Kitchen / Funk

Disco for Old People

February 24, 2019

Well, I'm Jan 30 years old, born in '88 and my colleague Stephan is 29 born one year later. We like music, sometimes too much. We listen to it while fighting with our Phd topics. Our days are spent by digging through the vast world of music on the internet trying to find the one hidden gem. On other days we even eat from it quite literally and prepare a radio show (you witness it right now).

This is the first post to commemorate our radio show which happens monthly on Xlair radio. Don't expect anything professional. We are bloody amateurs without a real agenda except for our conviction that our fascination for music is worth spreading (it comes straight from the heart)!

Our first topic from our analogue music cuisine is Disco which is really something special for me because it helped through a lot of difficult moments in my youth when growing up in some rural area in Germany. In the beginning, Disco was not more than a word floating around in the media like an old car nobody wants to drive anymore. It had the same smell as the seats which were old, dusty, moist and too soft. Its echos I found in some antiquated television shows which used it often as a backing track for some poorly executed action scenes. In record stores Disco music was always put in crates on the floor which were hard to reach and sold for nothing more than a few euros.

Abba was Disco as much as the Bee Gees or John Travolta. Your parents were Disco. Rock 'n' Roll definitely wasn't. In short Disco sucked!

But now this genre is celebrating a comeback. Paradoxically enough I feel a bit old to explain you why. When going into clubs, I often feel touched to hear all these tracks I listened alone in my room getting finally aired in public. I can't even fully enjoy it because it seems so surreal! Young people around me crying to Donna Summer or Sylvester I really ask myself how do they got into that? The idea of the dancefloor as a space to be free was the big dream for a generation of young dancers. It did not matter if you are rich or poor, black or white, gay or straight. In the repetition the beat people experienced freedom perhaps for the first time in their life. But in retrospect the Disco movement has failed just as the Hippies or Punks did.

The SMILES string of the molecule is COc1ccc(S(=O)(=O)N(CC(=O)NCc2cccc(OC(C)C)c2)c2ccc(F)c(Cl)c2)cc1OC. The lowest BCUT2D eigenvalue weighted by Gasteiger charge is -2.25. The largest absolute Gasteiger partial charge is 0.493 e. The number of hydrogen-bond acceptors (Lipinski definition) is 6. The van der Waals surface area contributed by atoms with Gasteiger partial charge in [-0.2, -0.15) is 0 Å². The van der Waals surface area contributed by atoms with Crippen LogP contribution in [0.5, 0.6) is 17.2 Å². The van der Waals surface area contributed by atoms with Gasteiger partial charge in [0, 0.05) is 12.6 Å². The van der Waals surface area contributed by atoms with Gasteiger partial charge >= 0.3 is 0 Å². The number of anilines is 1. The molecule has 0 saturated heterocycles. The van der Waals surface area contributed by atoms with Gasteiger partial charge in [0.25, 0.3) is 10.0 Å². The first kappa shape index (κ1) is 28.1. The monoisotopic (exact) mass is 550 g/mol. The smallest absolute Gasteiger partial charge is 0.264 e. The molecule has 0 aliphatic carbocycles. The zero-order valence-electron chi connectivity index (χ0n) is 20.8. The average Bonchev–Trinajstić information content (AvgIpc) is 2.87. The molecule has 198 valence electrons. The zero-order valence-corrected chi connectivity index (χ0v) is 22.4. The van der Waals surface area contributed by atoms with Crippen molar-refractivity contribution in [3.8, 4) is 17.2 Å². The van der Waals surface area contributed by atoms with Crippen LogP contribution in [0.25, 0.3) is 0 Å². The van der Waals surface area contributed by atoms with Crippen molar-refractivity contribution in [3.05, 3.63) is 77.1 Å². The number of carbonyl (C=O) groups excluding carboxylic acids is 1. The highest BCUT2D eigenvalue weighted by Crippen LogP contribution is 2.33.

Its early idealism was soon to be caught by reality. Big Money, drug addiction sex work and AIDS found their way to the dancefloor. Young people today don't realize this, they were never part of the scene. The only thing which is remembered are the songs, these long extended percussive workouts full of funk, soul and the cry for freedom. On Youtube, some Disco tracks have more than 1 million plays which is impressive because they are tools for DJs not meant to be played on a smartphone with these little ear plugs. Some people say that Disco is dead because it is decontextualized and reappropriated from its origin which was marginal, black and gay, thereby losing its soul and serving the big money machine of capitalism. Others say that Disco is still alive after all these years and creating a narrative for new artists, club goers and listeners.

As life is, the matter is complicated. But when I'm feeling down and alone Disco kicks my ass and frees my mind. It makes me move forward and shows me what's possible in life. I hope for you, too. If not just listen to our show below:

Our monthly radio show on XL Air Radio presented by Faestos & Jan. It's more about music than about cooking! But that doesn't mean we don't have any taste!